Political opponents engage in accusations and counter-accusations about the processes.The Daily Graphic, therefore, asks: How can we deliver credible elections on December 7, 2020?
Alhaji Irbard Ibrahim, Security Analyst
I urge the security agencies to ensure that there is tight security at all polling centres on election day and the two or three days after December 7 when there is a lot of apprehension in the air as to who wins or loses the election.
It is important that during those moments, the security agencies hold us together as one people.
For the political parties, it is important that they exercise restraint and wait for the Electoral Commission which is the referee in the elections, to come out to declare who the winner is.
What we have seen in the past is people coming out to declare themselves winners before the official declaration of the results.
The political parties should be sincere in their commitment to the peace, integrity, and stability of the electoral process to ensure that the results are validated before the ultimate winner is declared.
The state mandated institutions such as the National Commission for Civic Education as well as civil society organisations and faith-based organisations also have a role to play in ensuring credible elections.
They should ensure that the message of peace goes down to the people.
They should psyche adherents of the major political parties up for any outcome so that they will not be taken by surprise.
The media should also cross-check all election-related results before they publish or broadcast them.
Dr Nicholas Awortwi , Director, Institute of Local Government Studies
The Electoral Commission (EC) has an arduous task to deliver credible and acceptable elections.
This is because credibility is both partly technical and perceptional, though the former may contribute to the latter.
While it may be easier to improve on the technical part of the electoral process (for instance marshalling the financial, technological and human resources to compile credible voters register and organise an orderly elections), the key challenge to overcome is perception among some players that the process and outcome had been fair, hence acceptable.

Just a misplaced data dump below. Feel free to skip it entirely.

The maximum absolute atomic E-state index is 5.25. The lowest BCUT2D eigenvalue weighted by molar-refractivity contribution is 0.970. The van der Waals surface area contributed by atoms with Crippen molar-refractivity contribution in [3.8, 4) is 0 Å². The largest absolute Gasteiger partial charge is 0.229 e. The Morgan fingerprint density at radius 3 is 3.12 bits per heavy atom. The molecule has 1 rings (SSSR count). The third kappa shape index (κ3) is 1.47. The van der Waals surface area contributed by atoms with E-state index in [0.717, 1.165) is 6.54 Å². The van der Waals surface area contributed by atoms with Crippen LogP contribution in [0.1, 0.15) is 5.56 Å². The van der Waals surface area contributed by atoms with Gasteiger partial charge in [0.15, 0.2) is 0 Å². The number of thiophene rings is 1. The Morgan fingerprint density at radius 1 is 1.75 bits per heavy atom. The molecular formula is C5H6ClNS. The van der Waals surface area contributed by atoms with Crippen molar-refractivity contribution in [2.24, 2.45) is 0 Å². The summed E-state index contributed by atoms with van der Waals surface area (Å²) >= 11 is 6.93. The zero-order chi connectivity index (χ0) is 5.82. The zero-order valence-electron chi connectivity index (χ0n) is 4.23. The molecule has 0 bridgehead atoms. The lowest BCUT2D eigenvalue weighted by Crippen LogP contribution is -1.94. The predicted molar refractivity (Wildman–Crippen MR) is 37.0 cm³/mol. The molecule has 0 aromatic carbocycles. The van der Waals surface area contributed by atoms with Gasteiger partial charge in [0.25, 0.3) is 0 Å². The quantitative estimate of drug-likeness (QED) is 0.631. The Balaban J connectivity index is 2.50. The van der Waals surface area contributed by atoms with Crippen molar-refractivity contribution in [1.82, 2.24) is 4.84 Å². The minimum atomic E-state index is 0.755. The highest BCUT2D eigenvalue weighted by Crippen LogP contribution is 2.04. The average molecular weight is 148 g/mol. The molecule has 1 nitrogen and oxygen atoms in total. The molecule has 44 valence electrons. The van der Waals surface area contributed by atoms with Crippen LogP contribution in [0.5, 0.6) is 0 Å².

In a polarised political context such as ours, opposition parties always feel suspicious about the EC.
This is based on their perception of unfairness, which is a label that all Electoral Commissioners, from Dr Kwadwo Afari-Gyan to Charlotte Osei to Jean Mensa have carried along as they perform their tasks.
However, after all said and done, many Ghanaians would come to the conclusion that given the vigilance of the people, the political parties, the media and other key players involved in the elections, it’s not the EC that wins an election for a political party. It is the voters.
Rigging an election where the results are declared at the polling stations; where the media, political parties and Civil Society Organisations compile and even call out tabulated Constituency results before the EC’s official declaration (although that is not to be encouraged), the credibility of our electoral results is not always the problem but the perception of it. Given the lack of consensus about the need for new voters register, a perception of credibility has already been created that the EC may not be fair.